An EPO board held that observations filed by third parties during inter parte appeal must be disregarded by the board, unless they concern amendments during opposition or appeal, in which case the board had discretion whether or not to consider the observations in the examination of the amendments. Also when a party to the appeal took position on third party facts and evidence, the board had to exercise its discretion. In contrast, EPO policy required opposition divisions to take position on the relevance of the third party observations in any case, treating them like late filed submissions.
In this judgment the Court of Appeals Düsseldorf held that the manifest preparation of a product for a specific use which is covered by a use claim can be seen in information on the packaging and in the patient information provided with the pharmaceutical product to the end user. It confirms earlier case law in that an infringement of a use claim requires a manifest preparation which clearly states that the product may be used for the patented indication (the specific medical use).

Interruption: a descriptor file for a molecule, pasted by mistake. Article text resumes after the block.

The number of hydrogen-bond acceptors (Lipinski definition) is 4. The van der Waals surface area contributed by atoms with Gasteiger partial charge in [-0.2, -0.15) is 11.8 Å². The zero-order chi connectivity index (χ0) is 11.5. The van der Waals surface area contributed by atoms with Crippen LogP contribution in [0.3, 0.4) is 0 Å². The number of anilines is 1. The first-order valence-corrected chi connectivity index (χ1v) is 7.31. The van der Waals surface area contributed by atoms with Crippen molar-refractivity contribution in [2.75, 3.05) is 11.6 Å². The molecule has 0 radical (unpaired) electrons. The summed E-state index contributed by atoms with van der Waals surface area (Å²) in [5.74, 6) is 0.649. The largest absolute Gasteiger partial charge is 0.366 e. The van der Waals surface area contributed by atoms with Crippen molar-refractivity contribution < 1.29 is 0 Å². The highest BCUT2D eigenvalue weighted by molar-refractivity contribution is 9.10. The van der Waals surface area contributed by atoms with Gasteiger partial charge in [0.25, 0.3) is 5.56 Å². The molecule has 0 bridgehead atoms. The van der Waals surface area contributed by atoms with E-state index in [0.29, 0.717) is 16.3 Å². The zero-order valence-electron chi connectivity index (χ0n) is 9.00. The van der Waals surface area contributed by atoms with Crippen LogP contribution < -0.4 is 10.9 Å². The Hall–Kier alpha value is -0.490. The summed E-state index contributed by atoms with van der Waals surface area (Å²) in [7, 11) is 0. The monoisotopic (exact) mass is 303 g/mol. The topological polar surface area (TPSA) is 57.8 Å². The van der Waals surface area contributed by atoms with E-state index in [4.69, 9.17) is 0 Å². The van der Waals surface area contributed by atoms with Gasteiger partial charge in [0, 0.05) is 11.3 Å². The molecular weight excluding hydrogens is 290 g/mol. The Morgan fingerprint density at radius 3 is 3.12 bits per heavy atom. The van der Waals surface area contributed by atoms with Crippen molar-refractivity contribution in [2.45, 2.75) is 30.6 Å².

A patent applicant is not obliged to prove the industrial applicability of an invention. It is the Patent Office which must prove the lack thereof.
Arbitration courts established to resolve conflicts between patents and generic or reference medicaments do not have jurisdiction to decide on the validity of the patent, even when it is argued as a defence in an action for infringement. Transferring the authorization to introduce a generic medicament in the market to a third party is not, in itself, an infringement to the exclusive right granted by the patent and therefore is not prohibited in the scope of the arbitration provided for under Law No 62/2011.
A panel of the Enlarged Board of Appeal (EBA) of the EPO rejected a request to replace the EBA chairman for suspected partiality. The reasons for allowing such a request in decision R19/12 had since been removed because the chairman had discontinued all his managerial activities in the senior management committees of the EPO. Under the new circumstances it remained for the chairman to judge in each individual case to preserve a balance between his potentially conflicting judicial duties and his duties as vice-president of the EPO. Until proven otherwise, the chairman was presumed thus to avoid partiality.
At a tradeshow in Düsseldorf the Defendant co-organized a so called “Turkish Pavilion” featuring several companies of the Turkish region “Samsun”. The Court held that this role of the Defendant was sufficient to be held liable for patent infringement, even where the Defendant itself did not manufacture or sell the products. Exhibiting at the tradeshow was considered as an offer for sale which would infringe the exclusive rights of the patentee.